If you were to ask most Pastors what they dread the most they would most likely say change. Some Pastors have had a horrible experience bringing about change in their churches.

Many Christians greatly resist change of any kind. We tend to fight change in our own lives and by extension, we also fight it in the church. We want everything to stay the same, even though we know life moves on. Sometimes staff members move on. People leave the church for a variety of reasons. Change in the local church is not something to fear but to embrace as part of the normal, ordinary Christian life.

Writing to address church and members, Dr. Thom Rainer a seasoned pastor, recognized expert on church health, and CEO of Lifeway wrote Who Moved My Pulpit: Leading Change in the Church. The book has eleven chapters which consider when the pulpit gets moved, difficult church members, prayer and ministry, confrontation and communication, and building a coalition of church members. The book also considers how to become a voice and vision for hope, implementing and consolidating change, and making a difference.

More Communication Is Good

The biggest takeaway from this book for me is the need to communicate. It’s been said (and I agree) more communication is better than less. What else is essential is relational care and maturity among church leaders. People need to know the leadership of the church cares for them beyond what they can do for them. This is one of the things I love about the church where I’m at now. People don’t care about me for what I do. Instead, people care about me as a person.

In local church ministry, church leaders need to care for people and not only the people that are actively involved. Building relationships with church members, regular attendees, and visitors goes a long way. It shows them the pastors and ministry leaders care.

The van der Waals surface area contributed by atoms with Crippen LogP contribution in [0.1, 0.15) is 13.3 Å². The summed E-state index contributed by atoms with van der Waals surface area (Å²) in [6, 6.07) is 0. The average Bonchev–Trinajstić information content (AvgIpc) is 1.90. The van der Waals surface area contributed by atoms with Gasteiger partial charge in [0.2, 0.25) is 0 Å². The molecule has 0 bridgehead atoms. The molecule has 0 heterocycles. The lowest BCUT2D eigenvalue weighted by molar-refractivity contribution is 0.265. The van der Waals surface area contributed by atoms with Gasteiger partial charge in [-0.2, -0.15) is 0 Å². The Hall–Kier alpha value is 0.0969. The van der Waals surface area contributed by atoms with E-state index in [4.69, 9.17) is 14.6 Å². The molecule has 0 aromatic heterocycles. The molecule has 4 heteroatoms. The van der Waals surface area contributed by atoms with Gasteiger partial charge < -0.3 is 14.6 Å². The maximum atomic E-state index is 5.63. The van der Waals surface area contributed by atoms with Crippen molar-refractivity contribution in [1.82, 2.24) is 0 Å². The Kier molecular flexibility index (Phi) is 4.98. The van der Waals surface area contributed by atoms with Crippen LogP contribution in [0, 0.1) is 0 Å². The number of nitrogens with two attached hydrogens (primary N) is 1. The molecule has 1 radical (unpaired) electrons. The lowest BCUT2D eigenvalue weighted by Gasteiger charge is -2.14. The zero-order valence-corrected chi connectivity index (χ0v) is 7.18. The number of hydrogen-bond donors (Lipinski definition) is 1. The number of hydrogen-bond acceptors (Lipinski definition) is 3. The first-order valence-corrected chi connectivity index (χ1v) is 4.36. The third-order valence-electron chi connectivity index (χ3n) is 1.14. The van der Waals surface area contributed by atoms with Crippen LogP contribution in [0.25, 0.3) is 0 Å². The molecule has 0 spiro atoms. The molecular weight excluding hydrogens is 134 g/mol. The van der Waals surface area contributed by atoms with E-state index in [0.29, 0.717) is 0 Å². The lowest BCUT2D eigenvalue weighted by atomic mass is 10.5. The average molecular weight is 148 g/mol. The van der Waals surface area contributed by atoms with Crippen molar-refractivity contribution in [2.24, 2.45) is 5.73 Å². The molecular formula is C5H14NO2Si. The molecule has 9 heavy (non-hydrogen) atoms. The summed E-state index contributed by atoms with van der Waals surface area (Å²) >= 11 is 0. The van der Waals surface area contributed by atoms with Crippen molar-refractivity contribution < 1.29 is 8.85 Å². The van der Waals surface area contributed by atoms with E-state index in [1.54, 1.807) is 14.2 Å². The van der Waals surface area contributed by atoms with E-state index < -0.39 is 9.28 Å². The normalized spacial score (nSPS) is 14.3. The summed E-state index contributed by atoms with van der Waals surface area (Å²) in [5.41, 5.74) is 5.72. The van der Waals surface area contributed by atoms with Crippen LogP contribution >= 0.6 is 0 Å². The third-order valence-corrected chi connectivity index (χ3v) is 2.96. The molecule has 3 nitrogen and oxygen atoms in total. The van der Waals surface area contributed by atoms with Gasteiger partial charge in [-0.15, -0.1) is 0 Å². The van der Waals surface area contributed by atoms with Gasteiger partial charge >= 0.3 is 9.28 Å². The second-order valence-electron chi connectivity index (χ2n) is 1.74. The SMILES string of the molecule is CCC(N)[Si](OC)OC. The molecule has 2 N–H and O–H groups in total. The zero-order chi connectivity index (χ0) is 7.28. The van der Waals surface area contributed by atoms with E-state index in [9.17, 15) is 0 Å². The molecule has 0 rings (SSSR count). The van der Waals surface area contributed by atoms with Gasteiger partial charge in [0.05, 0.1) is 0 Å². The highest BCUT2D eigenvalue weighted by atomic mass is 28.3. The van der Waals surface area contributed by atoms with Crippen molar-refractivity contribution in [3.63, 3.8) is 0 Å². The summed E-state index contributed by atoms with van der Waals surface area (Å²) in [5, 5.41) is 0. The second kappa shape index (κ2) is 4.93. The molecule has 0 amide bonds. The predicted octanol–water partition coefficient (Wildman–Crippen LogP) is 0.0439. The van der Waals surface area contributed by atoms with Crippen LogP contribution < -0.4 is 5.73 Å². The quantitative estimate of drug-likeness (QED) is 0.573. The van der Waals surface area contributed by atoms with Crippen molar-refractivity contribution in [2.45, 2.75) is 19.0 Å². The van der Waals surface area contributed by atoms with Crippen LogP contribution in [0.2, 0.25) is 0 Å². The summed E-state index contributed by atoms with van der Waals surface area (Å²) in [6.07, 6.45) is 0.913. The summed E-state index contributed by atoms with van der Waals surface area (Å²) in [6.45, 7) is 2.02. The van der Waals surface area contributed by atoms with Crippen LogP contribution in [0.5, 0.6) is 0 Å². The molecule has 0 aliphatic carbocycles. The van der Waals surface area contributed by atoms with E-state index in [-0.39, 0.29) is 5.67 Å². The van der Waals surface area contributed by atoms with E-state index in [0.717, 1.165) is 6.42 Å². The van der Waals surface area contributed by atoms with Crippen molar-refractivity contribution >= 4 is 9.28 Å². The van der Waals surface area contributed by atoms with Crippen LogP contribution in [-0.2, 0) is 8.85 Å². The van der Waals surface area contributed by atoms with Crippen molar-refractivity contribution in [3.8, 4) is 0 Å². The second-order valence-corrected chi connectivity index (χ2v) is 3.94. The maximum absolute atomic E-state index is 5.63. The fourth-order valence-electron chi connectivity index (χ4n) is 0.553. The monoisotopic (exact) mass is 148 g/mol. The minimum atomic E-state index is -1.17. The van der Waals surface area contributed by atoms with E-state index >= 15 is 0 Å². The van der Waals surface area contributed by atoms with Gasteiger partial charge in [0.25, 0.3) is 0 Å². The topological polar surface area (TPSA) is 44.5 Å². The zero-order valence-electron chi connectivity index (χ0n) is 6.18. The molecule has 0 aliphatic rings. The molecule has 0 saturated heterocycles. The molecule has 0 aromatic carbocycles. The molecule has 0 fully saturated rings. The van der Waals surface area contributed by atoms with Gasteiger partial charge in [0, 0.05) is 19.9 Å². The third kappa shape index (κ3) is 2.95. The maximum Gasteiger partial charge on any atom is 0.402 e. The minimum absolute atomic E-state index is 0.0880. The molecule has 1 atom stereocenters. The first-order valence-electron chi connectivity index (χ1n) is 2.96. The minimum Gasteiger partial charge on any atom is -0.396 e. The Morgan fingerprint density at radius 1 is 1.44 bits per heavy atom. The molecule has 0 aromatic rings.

When difficult situations arise people are more likely to consider such change as needed because it comes from leaders who care for them. They will also know these leaders are speaking to address issues in the church that need to change.

There will always be some people who oppose such change. What I love about Thom’s book is how he communicates in an easy to understand manner. He urges church leaders to not rush into change but to invest in the people in the church.

Change is Messy

Thom writes to serve church leaders and encourages them by promoting healthy change. He is not advocating for running over the people. Instead, he wants church leaders to shepherd people like Jesus. He is commending to ministry leaders the hard work of getting into the mess of people’s lives where they can help them know and apply biblical truth into their lives.

Final Thoughts

Whether you are are a church or ministry, Who Moved My Pulpit: Leading Change in the Church has something for you. You likely won’t agree with everything Thom says in this book and you don’t have to. Instead, thoughtfully read this book and learn from it, I know I did, and I know you will.

I highly recommend this book and believe reading it will go a long way to helping church and ministry leaders invest in the people they have the privilege of leading and to shepherd them well to Jesus.